- going to or hosting their own market engagement events.
Organisations looking for partners should not just engage with or replicate the commissioning cycles, because this may create barriers for some organisations. Rather they should work early on to make full use of local infrastructure support to understand the local context. Organisations should recognise the value of local infrastructure as an enabler of potential new partnerships.
- Communicate your value and offer. Organisations should clearly communicate their intention and motivation to work in collaboration (to internal and external stakeholders). They should specifically articulate their approach to working in partnership and their offer of support to others. This would help address the perception that organisations are not open to working with or alongside others. Given the number of organisations that rely on online research to find potential partners, it is vital organisations of all sizes to build an effective digital presence to explain what they do and why.
- Communicate frequently, and with honesty. Organisations that work well in collaboration prioritise regular communication and honesty to ensure the early resolution of any disagreements. These organisations emphasised the importance of having named contacts, visiting prospective and existing partners, conversations between CEOs, as well as all partners being included throughout the process – from bidding to delivery. Often smaller and larger organisations have very different structures and ways of working, and this can result in difficulty especially - where one party assumes their way is the only right way. Organisations should establish a shared ethos or purpose and use this to agree ways of working that is respectful of all parties and ensures quality. Organisations may want to consider when it would be helpful to involve external brokerage or facilitation.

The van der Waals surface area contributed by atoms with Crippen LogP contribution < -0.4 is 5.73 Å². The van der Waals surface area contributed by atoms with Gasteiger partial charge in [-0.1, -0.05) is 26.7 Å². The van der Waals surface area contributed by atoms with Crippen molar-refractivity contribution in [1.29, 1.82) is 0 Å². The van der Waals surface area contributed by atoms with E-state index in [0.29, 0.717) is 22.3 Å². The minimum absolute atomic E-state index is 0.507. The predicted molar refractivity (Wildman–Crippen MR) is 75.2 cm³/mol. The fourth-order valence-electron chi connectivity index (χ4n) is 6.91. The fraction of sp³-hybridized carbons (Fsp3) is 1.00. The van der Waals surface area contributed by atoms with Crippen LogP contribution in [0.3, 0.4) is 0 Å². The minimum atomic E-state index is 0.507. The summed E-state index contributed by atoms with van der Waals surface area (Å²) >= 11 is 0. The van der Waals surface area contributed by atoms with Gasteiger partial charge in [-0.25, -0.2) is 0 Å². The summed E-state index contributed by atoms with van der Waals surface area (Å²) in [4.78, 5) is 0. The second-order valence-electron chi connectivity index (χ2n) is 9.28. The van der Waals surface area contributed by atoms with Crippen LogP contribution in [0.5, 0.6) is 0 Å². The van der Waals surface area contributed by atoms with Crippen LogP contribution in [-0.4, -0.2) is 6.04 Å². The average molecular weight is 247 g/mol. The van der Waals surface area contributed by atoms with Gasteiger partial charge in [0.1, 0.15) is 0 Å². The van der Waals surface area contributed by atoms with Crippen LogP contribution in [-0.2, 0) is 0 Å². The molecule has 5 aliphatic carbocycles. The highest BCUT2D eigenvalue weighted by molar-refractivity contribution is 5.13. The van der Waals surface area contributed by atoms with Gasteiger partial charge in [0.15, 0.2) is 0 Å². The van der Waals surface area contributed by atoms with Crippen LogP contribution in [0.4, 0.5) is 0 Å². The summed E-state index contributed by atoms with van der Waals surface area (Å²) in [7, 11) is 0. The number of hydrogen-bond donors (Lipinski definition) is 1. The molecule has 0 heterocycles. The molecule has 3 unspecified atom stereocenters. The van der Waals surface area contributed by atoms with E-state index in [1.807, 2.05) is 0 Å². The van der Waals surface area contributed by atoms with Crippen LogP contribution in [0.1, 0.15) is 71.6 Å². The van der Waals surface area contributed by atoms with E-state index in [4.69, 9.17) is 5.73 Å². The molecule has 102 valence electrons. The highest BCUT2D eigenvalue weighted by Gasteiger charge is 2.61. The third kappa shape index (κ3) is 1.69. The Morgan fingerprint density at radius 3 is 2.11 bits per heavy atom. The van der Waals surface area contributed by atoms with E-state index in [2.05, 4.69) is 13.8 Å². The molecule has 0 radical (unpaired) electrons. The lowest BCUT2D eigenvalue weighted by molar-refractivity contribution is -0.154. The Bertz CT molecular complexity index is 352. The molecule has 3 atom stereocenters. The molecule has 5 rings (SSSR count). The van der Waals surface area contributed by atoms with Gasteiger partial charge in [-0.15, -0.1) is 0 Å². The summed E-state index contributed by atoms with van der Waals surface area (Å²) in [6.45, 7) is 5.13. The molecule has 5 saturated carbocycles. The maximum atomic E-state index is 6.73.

- Think about collaboration from the beginning. Several organisations have told us their most successful partnerships begin before a tender is released. Organisations should work proactively outside of tender process to develop opportunities for collaboration. This may make use of local infrastructure or could include working with local infrastructure to set up new forums if needed.
- Set up the foundations. Organisations emphasised the importance of setting expectations and boundaries at the beginning of the work. Organisations that collaborate well achieve a balance between embracing the difference and independence brought by partners and ensuring fundamental things like values are aligned. In addition to having early, honest conversations, organisations should consider setting up an agreement to prevent conflict and resolve it when it does occur. Before entering a partnership, organisations should consider what they can and can’t compromise on. Organisations should commit to the partnership and work through obstacles but should ensure there is fundamental honesty and mutual respect there to begin with.
How to respond to these draft recommendations
We would like to hear your thoughts on whether these recommendations would help you to move towards working in a more collaborative way (especially in the context of competitive commissioning). We would also like to hear your views on what type of support, especially from infrastructure organisations, you would need in order to work in a different way. Please email a brief response to email@example.com by midday 27 March 2020. It would be helpful if you could tell us the size of your organisation by income when you respond.
We’d be grateful if you were able to answer the following questions:
- What is your organisation’s income? Are you national or local?
- Do these findings reflect your experience?
- Would adopting recommendations help you to work better with and alongside other organisations?
- What barriers would you face when trying to implement these recommendations?
- What type of support would you need to adopt these recommendations? We are especially interested in what infrastructure bodies like ACEVO and NCVO, or local CVS organisations, could do.
Your feedback on the emerging findings and the draft recommendations will inform the final recommendations. These recommendations will be published in the final report in the early summer, alongside a more detailed explanation of the research findings including case studies. Following the publication of the final report, we will consider what practical support organisations might need to put some of these recommendations into practice.